Costing revenue authorities around EUR 60 billion annually in tax losses, missing trader intra-community (MTIC) fraud is the theft of value-added tax (VAT) from a government by organised crime groups.
The basic MTIC fraud model involves organised, sophisticated activities that seek to exploit differences in how VAT is treated in different EU Member States. The criminals create a structure of linked companies and individuals across these states in order to abuse both national and international trading and revenue-accounting procedures.
Also known as carousel fraud, this crime takes advantage of legislation that allows trading across Member State borders to be VAT free: VAT is applied only to sales within a Member State at the applicable domestic rate. Any VAT charged on sales should be declared and paid to the Member State’s revenue authority. In MTIC fraud, the first company in the domestic chain charges VAT to a customer, but does not pay this to the government, becoming what is known as a “missing trader”.
Links between participants are disguised to make early detection more difficult. The initial entities responsible for the tax damage, the missing traders, may operate for only a few months before disappearing.
Traditional MTIC fraud schemes involve goods such as precious metals, mobile phones or high-value portable electronic items. The more damaging organised criminal groups have mutated their activities into intangible markets, such as the environmental and energy sectors.
The activity is not a victimless, “white-collar” crime that affects only governments, however. By depriving EU Member States of tax revenue, the criminals are effectively robbing EU citizens of the means for governments to fund the provision of infrastructure such as schools and hospitals as well as vital public services. Fraudsters often use their profits to fund other forms of criminality, such as cigarette smuggling or drug trafficking.
VAT fraud is one of the nine EMPACT priorities, the European Union’s priority crime areas, under the 2014-2017 EU Policy Cycle.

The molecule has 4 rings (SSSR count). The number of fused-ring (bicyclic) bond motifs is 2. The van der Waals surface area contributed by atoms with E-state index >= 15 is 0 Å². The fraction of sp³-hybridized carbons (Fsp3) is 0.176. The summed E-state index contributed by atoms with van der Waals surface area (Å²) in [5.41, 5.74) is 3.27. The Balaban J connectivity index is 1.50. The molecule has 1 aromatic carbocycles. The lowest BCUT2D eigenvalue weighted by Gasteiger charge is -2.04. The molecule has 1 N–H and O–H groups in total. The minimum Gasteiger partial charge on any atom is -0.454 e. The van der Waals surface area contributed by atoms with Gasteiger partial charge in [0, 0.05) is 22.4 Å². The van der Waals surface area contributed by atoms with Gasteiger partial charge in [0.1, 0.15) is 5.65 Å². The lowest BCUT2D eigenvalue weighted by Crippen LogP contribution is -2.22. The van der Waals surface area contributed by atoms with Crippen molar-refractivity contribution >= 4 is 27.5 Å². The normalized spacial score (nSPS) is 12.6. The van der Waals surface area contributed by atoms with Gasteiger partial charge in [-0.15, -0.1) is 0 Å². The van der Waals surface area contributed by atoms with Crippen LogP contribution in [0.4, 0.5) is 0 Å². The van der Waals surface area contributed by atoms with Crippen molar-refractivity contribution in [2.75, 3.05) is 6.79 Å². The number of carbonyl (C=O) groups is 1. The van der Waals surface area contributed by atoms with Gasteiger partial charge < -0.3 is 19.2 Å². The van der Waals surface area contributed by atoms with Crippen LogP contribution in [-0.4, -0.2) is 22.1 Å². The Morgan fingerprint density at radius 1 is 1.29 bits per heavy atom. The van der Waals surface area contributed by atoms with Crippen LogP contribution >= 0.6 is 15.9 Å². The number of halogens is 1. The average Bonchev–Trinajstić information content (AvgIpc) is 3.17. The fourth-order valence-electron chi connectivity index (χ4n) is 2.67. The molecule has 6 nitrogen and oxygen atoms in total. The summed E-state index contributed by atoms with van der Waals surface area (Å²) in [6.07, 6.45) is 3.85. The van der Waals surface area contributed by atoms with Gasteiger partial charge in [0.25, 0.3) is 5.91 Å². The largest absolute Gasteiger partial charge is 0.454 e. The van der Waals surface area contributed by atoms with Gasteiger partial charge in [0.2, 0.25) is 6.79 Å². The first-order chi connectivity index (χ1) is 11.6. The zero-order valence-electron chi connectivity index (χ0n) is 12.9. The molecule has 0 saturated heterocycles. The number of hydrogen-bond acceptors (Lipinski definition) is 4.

In association with Eurojust, Europol plays a key role in combatting MTIC fraud by providing expert support to joint investigation teams (JITs) from Member States.
In one operation, JIT VERTIGO – comprising law enforcement and judicial authorities from the Czech Republic, Germany, the Netherlands and Poland – targeted a pan-European MTIC fraud scheme involving electronic goods which resulted in a VAT loss of around EUR 320 million.
In another intervention (November 2015), more than 49 searches and 27 hearings of witnesses and defendants were carried out in Belgium, Czech Republic, Denmark, France, Germany, Italy, Ireland, Luxembourg, the Netherlands, Poland, Romania, Slovakia, Spain, Sweden and the United Kingdom. Europol deployed a mobile office to facilitate real-time information exchange and cross-match analysis of the data collected.
The same JIT targeted the organisers and facilitators of global “alternative banking platforms”, which were used to transfer the proceeds of crime and to launder several hundred millions of euros.
In a further operation, Europol’s Criminal Assets Bureau (which assists EU authorities in tracing the proceeds of crime worldwide) supported Polish and German asset-recovery offices in arresting three individuals suspected of involvement in an intra-community criminal scheme that deprived the Polish authorities of about EUR 20 million in VAT on luxury vehicles.